Alex Strangelove is a gay teen comedy that thankfully is so much better than the squeaky clean over-sanitized rather drippy drama Love Simon that was loved by mainly teenage girls with the same passion that most gay men loathed it. For one thing, it’s rather raunchy and its protagonist Alex Truelove (Daniel Doheny) hasn’t yet realized he is gay, but when he does he at least falls for a real person and not just some anonymous boy online.
Skinny and rather charming, Alex is a self-confessed nerd and even though he is still in High School is desperate to fall in love and live happily ever after. He thinks he finds his soul mate when new girl Claire (Madeline Weinstein) shows up at school and they immediately hit it off. They quickly become best friends and that eventually morphs into being boy & girlfriend. However, unlike all their peers the couple innocently remain chaste until that is Claire inadvertently blurts that fact to all Alex’s mates.
Now Alex feels under pressure to lose his virginity and so makes a date to take Claire for an illicit night in a motel so he can finally lose his cherry. (He’s convinced himself that Claire had already lost hers). Then into the mix comes Elliot (Antonio Marziale) a slightly older self-assured openly gay boy. They meet at a party, and whilst Claire is off getting drunk with her girlfriends, the two boys find out they have a lot in common and hit it off.
Next day when Elliot asks Alex to go with him to see some edgy new rock band in Brooklyn, it starts becoming obvious that not only is there a bond already growing between the two of them, but that Elliot may have a crush on Alex. It is a situation that confused Alex discovers that he is not that adverse too.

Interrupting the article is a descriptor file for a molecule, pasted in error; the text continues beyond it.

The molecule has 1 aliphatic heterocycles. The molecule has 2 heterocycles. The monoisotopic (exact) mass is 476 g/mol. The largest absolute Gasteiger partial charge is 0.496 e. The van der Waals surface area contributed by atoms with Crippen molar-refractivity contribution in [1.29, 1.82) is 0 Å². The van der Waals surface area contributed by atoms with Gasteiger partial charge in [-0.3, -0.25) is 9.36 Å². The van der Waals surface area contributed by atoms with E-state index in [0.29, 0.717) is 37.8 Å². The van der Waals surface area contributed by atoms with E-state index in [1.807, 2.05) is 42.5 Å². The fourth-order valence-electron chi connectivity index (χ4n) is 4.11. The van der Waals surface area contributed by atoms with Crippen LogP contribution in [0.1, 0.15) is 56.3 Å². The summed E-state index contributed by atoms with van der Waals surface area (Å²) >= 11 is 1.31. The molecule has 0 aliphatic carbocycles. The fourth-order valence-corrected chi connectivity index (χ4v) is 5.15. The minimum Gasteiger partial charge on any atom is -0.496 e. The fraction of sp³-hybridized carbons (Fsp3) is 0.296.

Things come to ahead, at least for Alex, when on the planned night of passion in the motel he cannot play his expected part, and slowly it is sinking in that there may actually be a very obvious reason why he is unable to have sex with Claire.
This vastly entertaining dramedy written and directed by Craig Johnson works so beautifully because he shows such real insight into the anguish of a teenager discovering his sexuality. What’s fresh is the total lack of homophobia in the school or anywhere else and the only negativity about Alex’s sexuality is his own internalized struggle.
Pitch perfect performances from all the young leads, and from the supporting cast who played their best friends. Kudos to Johnson for this and avoiding any inclination to pepper the adult roles with major stars like in Love Simon.
If the is any criticism it is that there are points where Johnson unnecessary clutters the action with some unnecessary comic incidents. He needn’t have tried that hard as there was enough natural humor in the script already.
The movie is being released by Netflix and they will be screening it globally on June 8 (as well in selected movie theaters) which is excellent as it will mean that far more teenagers (like Alex) will get to see it, and discover that becoming your true self is never ever a bad thing.